"You're off the insurance, they lied to us, they won't tell me anything, and we have no way to know when they'll make a decision!"

"Okay." And then he proceeded to talk to me about the porch ceiling fan for 17 minutes.

As I hung up the phone, I decided I needed to blog about this. I needed to reach out to the world at large and, somehow, not feel so alone. My family is great, my friends are great, my husband is great. But sometimes, none of them GET IT. They can sympathize, they can say they understand, but they still don't get why I go so crazy. After all, we'll still have insurance. What is there to get so upset about?

Somewhere out there, someone else must GET IT, right? Someone else must know the frustration of dealing with this insurance CRAP month after month, year after year, with no hope in sight? Someone else must know what it feels like to be so tired, so fed up with the lies and bullshit, that they break down in tears in the middle of a convention center? Right?

Or maybe I just need to GET IT, and stop wasting my time whining. At least until next autumn.


lisa said...

Insurance sucks. I am starting to get that. This year was our first year of really really needing our insurance and it's been great...we've paid only about $600 out of pocket on nearly $50,000 worth of claims for Julia. But it's about to change BIG TIME next year. They're getting new insurance plans and they're going to be way more restrictive. Apparently M's company offered such great insurance that all the spouses of their employees dropped their coverage and went with what M's company offered. So their costs skyrocketed. I'm freaking out already but have no way of knowing yet just what our choices will be.

Not a boring topic at all! Hope you get things resolved soon.

Jess said...

I totally get it.

We're blessed to have really good insurance (when medicare doesn't stick their nose in and screw us over--but I'm not bitter!), and because of that, my husband can pretty much never leave his job. I've got a kidney disease and had a transplant this year, so good health insurance is just vital. So I hear you.

Anonymous said...

I get it, too. 3 of my kids have had neurosurgery. We just found out yet one more child has the same condition and will need surgery, as well. The stress of co-pays and paying our portion for so many kids gets overwhelming. And my dh's job likes to transfer him, but each time they do, his insurance changes & I never know if something is going to be denied or dropped or simply not a covered charge. Dh doesn't "get it" ~ he doesn't deal with it. Like you, all of this falls squarely on my shoulders and it drives me nuts, as well. So no, you're not alone. Keep talking ~ we're listening and lots of us are nodding our heads in total understanding.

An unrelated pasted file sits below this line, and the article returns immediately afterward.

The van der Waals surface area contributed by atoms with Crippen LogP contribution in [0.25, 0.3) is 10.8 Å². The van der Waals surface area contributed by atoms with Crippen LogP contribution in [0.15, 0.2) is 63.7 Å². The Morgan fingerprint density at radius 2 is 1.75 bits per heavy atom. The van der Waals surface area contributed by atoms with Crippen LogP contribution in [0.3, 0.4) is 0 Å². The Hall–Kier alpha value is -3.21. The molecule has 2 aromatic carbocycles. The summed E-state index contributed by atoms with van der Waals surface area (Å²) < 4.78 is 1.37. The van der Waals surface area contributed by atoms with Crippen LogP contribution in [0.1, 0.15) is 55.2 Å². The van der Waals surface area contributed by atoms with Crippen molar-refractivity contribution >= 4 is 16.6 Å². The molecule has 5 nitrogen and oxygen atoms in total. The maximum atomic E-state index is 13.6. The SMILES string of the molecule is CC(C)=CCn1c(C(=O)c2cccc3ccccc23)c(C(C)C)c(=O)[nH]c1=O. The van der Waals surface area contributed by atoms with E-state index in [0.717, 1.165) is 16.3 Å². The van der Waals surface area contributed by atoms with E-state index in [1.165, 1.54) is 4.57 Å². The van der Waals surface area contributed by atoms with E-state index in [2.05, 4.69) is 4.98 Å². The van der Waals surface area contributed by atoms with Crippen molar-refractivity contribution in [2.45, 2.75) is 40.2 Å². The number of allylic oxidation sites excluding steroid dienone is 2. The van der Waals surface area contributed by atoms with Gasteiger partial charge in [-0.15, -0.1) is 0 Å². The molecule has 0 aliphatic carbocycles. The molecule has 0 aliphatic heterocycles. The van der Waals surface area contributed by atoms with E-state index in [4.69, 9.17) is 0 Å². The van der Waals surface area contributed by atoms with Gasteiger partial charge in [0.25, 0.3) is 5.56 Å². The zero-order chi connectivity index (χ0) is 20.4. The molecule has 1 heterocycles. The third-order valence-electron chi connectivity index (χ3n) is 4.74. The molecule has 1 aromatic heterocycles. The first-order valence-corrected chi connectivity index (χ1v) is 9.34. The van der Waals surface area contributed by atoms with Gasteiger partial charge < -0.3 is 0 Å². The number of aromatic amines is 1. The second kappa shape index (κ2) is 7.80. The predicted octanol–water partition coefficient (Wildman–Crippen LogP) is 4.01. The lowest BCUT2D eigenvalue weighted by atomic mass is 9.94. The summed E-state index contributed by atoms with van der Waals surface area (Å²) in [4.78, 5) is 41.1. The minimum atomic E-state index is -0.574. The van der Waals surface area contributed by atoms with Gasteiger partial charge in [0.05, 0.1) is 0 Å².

Hostile in Ohio said...

I hate dealing with insurance companies. Ours won't pay for anything Ryan needs either, at least therapy wise. Thankfully his eyes are sort of covered, same with ears, but the only help for his delays that we get is through the school system...which isn't much.

I soooo hope that Adara doesn't suffer from these problems...

Meredith said...

I still love autumn but I also hate the health care stuff but in a way, I think I am lucky that my employer only offers three choices: Kaiser HMO in which you can only go to a Kaiser center for anything, Great West HMO, and Great West PPO. For me the choice is the only choice - PPO baby! It will cost me $175 a month to insure my family (deducted from my paycheck) but I won't be without a PPO. I need to know that I can see anyone, anywhere. So far we haven't had to pay more than $250 total out of pocket for any of our son's visits with the specialists and even my suprise abdominal surgery and 2 day stay at the hospital came with only a $10 copay.